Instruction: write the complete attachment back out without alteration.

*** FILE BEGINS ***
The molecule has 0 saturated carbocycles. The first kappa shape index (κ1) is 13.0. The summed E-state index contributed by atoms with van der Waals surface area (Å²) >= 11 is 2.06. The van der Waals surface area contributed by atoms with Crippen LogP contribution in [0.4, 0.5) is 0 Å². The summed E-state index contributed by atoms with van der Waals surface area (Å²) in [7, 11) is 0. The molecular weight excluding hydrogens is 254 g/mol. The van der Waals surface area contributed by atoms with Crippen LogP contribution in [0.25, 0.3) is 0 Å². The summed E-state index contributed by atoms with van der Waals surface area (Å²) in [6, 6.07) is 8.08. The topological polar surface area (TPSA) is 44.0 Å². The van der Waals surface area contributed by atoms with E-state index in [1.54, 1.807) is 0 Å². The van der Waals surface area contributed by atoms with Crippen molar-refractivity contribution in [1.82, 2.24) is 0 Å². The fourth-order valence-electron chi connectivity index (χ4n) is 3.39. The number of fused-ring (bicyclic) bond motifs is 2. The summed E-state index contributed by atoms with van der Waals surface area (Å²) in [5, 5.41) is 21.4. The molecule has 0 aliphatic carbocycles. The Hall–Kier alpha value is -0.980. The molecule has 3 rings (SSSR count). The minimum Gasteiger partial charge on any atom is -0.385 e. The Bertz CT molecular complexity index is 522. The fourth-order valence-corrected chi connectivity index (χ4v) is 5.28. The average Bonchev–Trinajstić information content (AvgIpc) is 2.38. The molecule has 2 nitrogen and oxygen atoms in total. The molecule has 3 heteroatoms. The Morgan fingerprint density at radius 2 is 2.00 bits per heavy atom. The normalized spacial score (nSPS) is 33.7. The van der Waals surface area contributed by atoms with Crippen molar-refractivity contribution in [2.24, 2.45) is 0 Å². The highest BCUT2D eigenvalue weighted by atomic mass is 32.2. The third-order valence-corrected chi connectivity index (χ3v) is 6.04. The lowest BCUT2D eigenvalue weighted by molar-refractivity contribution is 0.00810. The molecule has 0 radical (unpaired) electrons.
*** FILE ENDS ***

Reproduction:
The molecule has 0 saturated carbocycles. The first kappa shape index (κ1) is 13.0. The summed E-state index contributed by atoms with van der Waals surface area (Å²) >= 11 is 2.06. The van der Waals surface area contributed by atoms with Crippen LogP contribution in [0.4, 0.5) is 0 Å². The summed E-state index contributed by atoms with van der Waals surface area (Å²) in [7, 11) is 0. The molecular weight excluding hydrogens is 254 g/mol. The van der Waals surface area contributed by atoms with Crippen LogP contribution in [0.25, 0.3) is 0 Å². The summed E-state index contributed by atoms with van der Waals surface area (Å²) in [6, 6.07) is 8.08. The topological polar surface area (TPSA) is 44.0 Å². The van der Waals surface area contributed by atoms with E-state index in [1.54, 1.807) is 0 Å². The van der Waals surface area contributed by atoms with Crippen molar-refractivity contribution in [1.82, 2.24) is 0 Å². The fourth-order valence-electron chi connectivity index (χ4n) is 3.39. The number of fused-ring (bicyclic) bond motifs is 2. The summed E-state index contributed by atoms with van der Waals surface area (Å²) in [5, 5.41) is 21.4. The molecule has 0 aliphatic carbocycles. The Hall–Kier alpha value is -0.980. The molecule has 3 rings (SSSR count). The minimum Gasteiger partial charge on any atom is -0.385 e. The Bertz CT molecular complexity index is 522. The fourth-order valence-corrected chi connectivity index (χ4v) is 5.28. The average Bonchev–Trinajstić information content (AvgIpc) is 2.38. The molecule has 2 nitrogen and oxygen atoms in total. The molecule has 3 heteroatoms. The Morgan fingerprint density at radius 2 is 2.00 bits per heavy atom. The normalized spacial score (nSPS) is 33.7. The van der Waals surface area contributed by atoms with Crippen molar-refractivity contribution in [2.24, 2.45) is 0 Å². The highest BCUT2D eigenvalue weighted by atomic mass is 32.2. The third-order valence-corrected chi connectivity index (χ3v) is 6.04. The lowest BCUT2D eigenvalue weighted by molar-refractivity contribution is 0.00810. The molecule has 0 radical (unpaired) electrons.